In October, Ildar Hafizov (60 kg) defeated ‘18 World bronze Sailike Walihan (CHN) on his way to placing third at the Military World Games. It was an impressive victory. As luck (or not) would have it, Hafizov drew Walihan first on Wednesday and was drilled 9-1. Hafizov was pulled back into the repechage when Walihan advanced to the final, and was edged by China’s other 60-kilogram entrant, the compact and explosive Erbatu Tuo. 

Finally, there was Patrick Smith on Thursday, the last of the Olympic weight taskmasters who will try to end the stress in Ottawa. Who did Smith draw in the round of 16? None other than RaVaughn Perkins, one of his chief domestic adversaries. Perkins won 4-0, but lost in the quarters to eventual champ Zoltan Levai (HUN), which dashed Smith’s hopes of drumming up some points through the repechage. 

Elsewhere for the US

Max Nowry’s (55 kg) consistency overseas should demand attention. Nowry earned silver thanks to two impressive wins, most notably his throw-to-pin victory over Serif Kilic (TUR) in his third match. Other than a hiccup against champ Dogus Ayaczi (TUR, and who Nowry pinned in August), it was yet one more solid showing in what has been a string of them dating back to early last year. 

Perkins needn’t hang his head after going 2-2. US fans (and coaches, and fellow athletes) would have preferred he and Smith could have avoided another meeting overseas, but none of that is as important as health. Perkins, who wound up fifth, was in each and every match, and was able to walk away unscathed in time for what is sure to be a challenging training camp in Denmark. 

Kamal Bey (77 kg) is wrestling with just a little more patience lately, and what that is doing is creating more dynamics for his arsenal of big moves. Against seasoned Nurbek Kashimbekov (UKR), Bey rolled into the tie-ups to unleash a bomb of a headlock that ultimately set the tone for a 14-5 tech. A wonky bout with Venezuela’s Wuileixis Rivas Espinosa cut Bey’s tournament short (Perkins lost to Rivas for bronze, as well), but as a test event of sorts, Pellicone hit the mark for Bey and the others who are basically just shaping up for the Trials.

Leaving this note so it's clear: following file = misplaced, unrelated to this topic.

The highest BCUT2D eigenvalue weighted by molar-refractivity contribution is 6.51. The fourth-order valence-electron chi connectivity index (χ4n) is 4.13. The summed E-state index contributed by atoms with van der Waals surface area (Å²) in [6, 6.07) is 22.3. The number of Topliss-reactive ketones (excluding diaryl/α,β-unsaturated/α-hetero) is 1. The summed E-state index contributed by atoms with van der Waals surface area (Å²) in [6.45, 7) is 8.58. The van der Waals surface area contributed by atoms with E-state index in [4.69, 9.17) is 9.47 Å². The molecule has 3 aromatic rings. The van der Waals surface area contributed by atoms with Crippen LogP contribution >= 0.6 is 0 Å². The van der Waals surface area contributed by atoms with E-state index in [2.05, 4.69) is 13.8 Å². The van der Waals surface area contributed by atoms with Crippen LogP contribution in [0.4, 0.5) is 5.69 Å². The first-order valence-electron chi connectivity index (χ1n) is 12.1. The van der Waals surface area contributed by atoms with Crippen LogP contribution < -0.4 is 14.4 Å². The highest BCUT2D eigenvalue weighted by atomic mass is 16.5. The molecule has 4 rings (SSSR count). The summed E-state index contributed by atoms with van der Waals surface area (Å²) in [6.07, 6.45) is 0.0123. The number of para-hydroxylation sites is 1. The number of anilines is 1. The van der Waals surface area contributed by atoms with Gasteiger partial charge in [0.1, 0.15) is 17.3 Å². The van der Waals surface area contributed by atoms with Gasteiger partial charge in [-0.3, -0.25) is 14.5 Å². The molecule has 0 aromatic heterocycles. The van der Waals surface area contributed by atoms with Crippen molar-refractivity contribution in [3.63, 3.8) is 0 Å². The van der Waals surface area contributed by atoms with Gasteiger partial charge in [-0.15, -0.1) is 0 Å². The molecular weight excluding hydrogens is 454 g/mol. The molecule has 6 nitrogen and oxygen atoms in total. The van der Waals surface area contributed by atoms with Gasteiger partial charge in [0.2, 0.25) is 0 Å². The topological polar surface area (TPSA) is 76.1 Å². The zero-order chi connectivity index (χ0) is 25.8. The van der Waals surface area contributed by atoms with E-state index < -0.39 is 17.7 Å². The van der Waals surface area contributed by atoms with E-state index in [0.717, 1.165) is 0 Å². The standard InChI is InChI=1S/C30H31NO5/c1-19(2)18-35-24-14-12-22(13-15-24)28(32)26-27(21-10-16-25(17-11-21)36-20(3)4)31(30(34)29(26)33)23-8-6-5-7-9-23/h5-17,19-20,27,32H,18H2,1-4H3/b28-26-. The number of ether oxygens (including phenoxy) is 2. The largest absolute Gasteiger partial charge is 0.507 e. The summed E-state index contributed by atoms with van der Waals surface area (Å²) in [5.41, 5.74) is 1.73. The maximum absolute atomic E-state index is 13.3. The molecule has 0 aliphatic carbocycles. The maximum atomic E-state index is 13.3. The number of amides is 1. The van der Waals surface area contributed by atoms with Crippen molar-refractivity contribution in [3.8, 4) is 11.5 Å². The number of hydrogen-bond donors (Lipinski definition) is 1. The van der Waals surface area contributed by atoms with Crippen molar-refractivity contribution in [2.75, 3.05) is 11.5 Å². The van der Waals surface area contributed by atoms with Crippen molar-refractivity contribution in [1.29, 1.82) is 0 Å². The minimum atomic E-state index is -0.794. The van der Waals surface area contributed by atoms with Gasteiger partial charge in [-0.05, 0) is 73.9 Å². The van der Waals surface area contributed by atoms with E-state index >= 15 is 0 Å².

John Stefanowicz (82 kg) didn’t waste any time gutting out Bin Hong Lin (TPE), but a semifinal loss to Sing Gurpeet (IND) that included a few odd officials’ conferences disrupted his momentum. Gurpeet pulled Stefanowicz back into the repechage where a showdown with Germany’s Florian Neumaier awaited. Neumaier is stout, disciplined — but also not much for actual offense on the feet. That meant a passive-driven affair, and one that didn’t go the Marine’s way. 

World Team member Ray Bunker (72 kg) gave up one move to Maksym Yevtushenko (UKR), a four-pointer in the second period, and sometimes that’s all it takes. Bunker pressed Yevtushenko throughout, but to the Ukrainian’s credit, he actually stood in there toe-to-toe more than most opponents. Bunker will likely have one more appearance at 72 kg when the Armed Forces Championships arrive next month and then it’ll be (back) down to 67 for the big show in April. 

67 kilograms for the US offered three athletes: Marine National Teamers Jamel Johnson and Xavier Johnson (no relation) and the major Senior overseas debut of National runner-up Calvin Germinaro. Both X. Johnson and Germinaro lost in their only bouts to Quiye Tian (CHN) and Jamel Johnson was decisioned by Anthony Palencia Puentes (VEN) 5-1. 

Other than the Marine Corps athletes, the US delegation will next go to Denmark. This weekend is Thor Masters 2020 in Nykobing Falster where a separate contingent of Americans are competing. Then starting Monday is a massive joint international training camp featuring over 150 athletes.